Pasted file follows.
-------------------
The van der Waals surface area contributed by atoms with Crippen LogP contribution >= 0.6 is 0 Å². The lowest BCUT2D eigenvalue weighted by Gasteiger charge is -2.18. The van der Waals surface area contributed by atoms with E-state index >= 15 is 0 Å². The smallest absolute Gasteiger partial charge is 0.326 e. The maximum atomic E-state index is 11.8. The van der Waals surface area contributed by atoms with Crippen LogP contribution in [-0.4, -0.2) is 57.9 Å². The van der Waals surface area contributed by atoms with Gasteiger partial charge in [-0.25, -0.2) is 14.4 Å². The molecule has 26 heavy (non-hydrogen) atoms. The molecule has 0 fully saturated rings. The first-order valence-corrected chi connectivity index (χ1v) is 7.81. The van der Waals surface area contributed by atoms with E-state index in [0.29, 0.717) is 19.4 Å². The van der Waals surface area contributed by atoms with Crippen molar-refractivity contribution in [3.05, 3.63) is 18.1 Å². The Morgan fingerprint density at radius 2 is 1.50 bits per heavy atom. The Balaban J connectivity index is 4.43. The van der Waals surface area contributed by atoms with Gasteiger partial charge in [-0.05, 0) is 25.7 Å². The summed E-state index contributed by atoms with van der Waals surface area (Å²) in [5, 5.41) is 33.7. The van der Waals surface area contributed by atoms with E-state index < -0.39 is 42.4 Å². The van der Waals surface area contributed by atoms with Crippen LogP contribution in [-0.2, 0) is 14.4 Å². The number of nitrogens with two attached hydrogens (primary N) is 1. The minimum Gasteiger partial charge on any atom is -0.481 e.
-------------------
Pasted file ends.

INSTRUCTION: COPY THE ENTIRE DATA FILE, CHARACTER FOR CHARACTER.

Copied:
The van der Waals surface area contributed by atoms with Crippen LogP contribution >= 0.6 is 0 Å². The lowest BCUT2D eigenvalue weighted by Gasteiger charge is -2.18. The van der Waals surface area contributed by atoms with E-state index >= 15 is 0 Å². The smallest absolute Gasteiger partial charge is 0.326 e. The maximum atomic E-state index is 11.8. The van der Waals surface area contributed by atoms with Crippen LogP contribution in [-0.4, -0.2) is 57.9 Å². The van der Waals surface area contributed by atoms with Gasteiger partial charge in [-0.25, -0.2) is 14.4 Å². The molecule has 26 heavy (non-hydrogen) atoms. The molecule has 0 fully saturated rings. The first-order valence-corrected chi connectivity index (χ1v) is 7.81. The van der Waals surface area contributed by atoms with E-state index in [0.29, 0.717) is 19.4 Å². The van der Waals surface area contributed by atoms with Crippen molar-refractivity contribution in [3.05, 3.63) is 18.1 Å². The Morgan fingerprint density at radius 2 is 1.50 bits per heavy atom. The Balaban J connectivity index is 4.43. The van der Waals surface area contributed by atoms with Gasteiger partial charge in [-0.05, 0) is 25.7 Å². The summed E-state index contributed by atoms with van der Waals surface area (Å²) in [5, 5.41) is 33.7. The van der Waals surface area contributed by atoms with E-state index < -0.39 is 42.4 Å². The van der Waals surface area contributed by atoms with Crippen LogP contribution in [-0.2, 0) is 14.4 Å². The number of nitrogens with two attached hydrogens (primary N) is 1. The minimum Gasteiger partial charge on any atom is -0.481 e.